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Bleed problem! Image to the edge

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  • Bleed problem! Image to the edge


    I'm sorry if I am repeating the same topic, but I haven't found a clear answer no matter how much I 've searched. If there is a similar topic, I would appreciate it if you could send the link.
    So, I am creating a document for print in InDesign and I put 3mm bleed when I set up the document. Wherever I searched I read that if you have an image on the edge of the paper and you don't want a white border, you need to extend the image until the edge, so including the bleed area. I understand that this is needed, but this means that you will lose 3 mm information of the photo. So, what should I do if I want the image until the edge of the page, with no white border, but I need all the information of the picture?

    Thanks a lot in advance. Every information would be useful.

  • #2
    You already understand the reason for the bleed, which is that trimming the printed paper can sometimes be a bit off, and those extra 3mm or 1/8" provides a little wiggle room to ensure that, like you said, you don't have blank paper along the edge where the photo ends. What you might not be considering is that because the trimming can sometimes be off, it can also cut into the page 3mm or so in the other direction. The bottom line is that you never want anything of critical importance to butt right up against the edge.

    There's really no way around this reality, and you need to design your printed materials accordingly. When I've run into similar problems when cropping a tight photo, sometimes it's been possible to use Photoshop to clone in some extra sky or background or whatever. Sometimes it's possible to isolate a small strip along the edge and stretch it out a bit. Sometimes, it just won't work and you either need to face up to the facts or take a gamble on the printer hitting trim marks just right.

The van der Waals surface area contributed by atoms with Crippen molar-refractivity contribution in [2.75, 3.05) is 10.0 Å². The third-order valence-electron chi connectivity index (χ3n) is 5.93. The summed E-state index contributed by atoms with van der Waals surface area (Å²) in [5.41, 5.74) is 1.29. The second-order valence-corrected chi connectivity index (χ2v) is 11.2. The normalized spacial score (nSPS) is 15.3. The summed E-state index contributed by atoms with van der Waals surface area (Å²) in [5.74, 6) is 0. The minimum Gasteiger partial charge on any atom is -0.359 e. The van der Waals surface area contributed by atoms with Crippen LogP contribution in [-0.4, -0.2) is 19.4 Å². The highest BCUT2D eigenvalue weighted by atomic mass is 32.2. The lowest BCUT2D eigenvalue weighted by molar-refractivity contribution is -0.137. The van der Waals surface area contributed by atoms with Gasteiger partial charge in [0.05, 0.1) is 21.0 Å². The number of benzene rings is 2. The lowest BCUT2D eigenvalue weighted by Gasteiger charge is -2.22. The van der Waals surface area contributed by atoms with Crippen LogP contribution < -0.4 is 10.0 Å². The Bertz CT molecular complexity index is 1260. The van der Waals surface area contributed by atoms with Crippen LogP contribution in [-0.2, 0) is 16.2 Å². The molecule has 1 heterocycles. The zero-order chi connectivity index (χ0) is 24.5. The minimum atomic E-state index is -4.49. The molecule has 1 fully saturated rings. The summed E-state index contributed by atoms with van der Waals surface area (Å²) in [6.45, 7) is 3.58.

• #3
      Thanks a lot for your response. It was really helpful. I was trying to extend the background to the bleed area, when this was possible, but some other times the images are more busy and it doesn't work right. I just thought that this was not the "professional" way of doing it, so I was looking for a more experienced person to advise me. Thanks a lot agian.


      • #4
        What B says.
        Don't forget your safety as well as your bleed.
        Printing/finishing is never an exact science.


        • #5
          It is quite impossible to cut a stack of paper exactly on the trim marks. Apart from the accuracy of the cut, which can be problematic, there are other factors;

          - if printed on a digital press, these machines don't always feed accurately
          - if the stack isn't knocked up absolutely to the grip edge
          - if the guillotine blade isn't absolutely sharp it can 'drag' the stack away as it cuts
          - if left for more than an hour or so on a damp day the paper can 'grow' by 2-3mm (more for a big sheet)

          For a folded booklet all these factors are magnified, even without mentioning 'creep'.

          It only takes a fraction of a millimetre of white down an edge to be noticeable. I've seen a 100k print run rejected by the customer for this. Printers need a bit of leeway or 'wiggle room' as B says or the job is effectively unprintable.
          Last edited by StudioMonkey; Yesterday, 06:39 AM.
          Time flies like an arrow - fruit flies like a banana


          • #6
            You can also extend the photo edge in photoshop on the side of the bleed. Meaning you can use the clone stamp tool to extend the bleed.
            Harris Brown
            Graphic Designer






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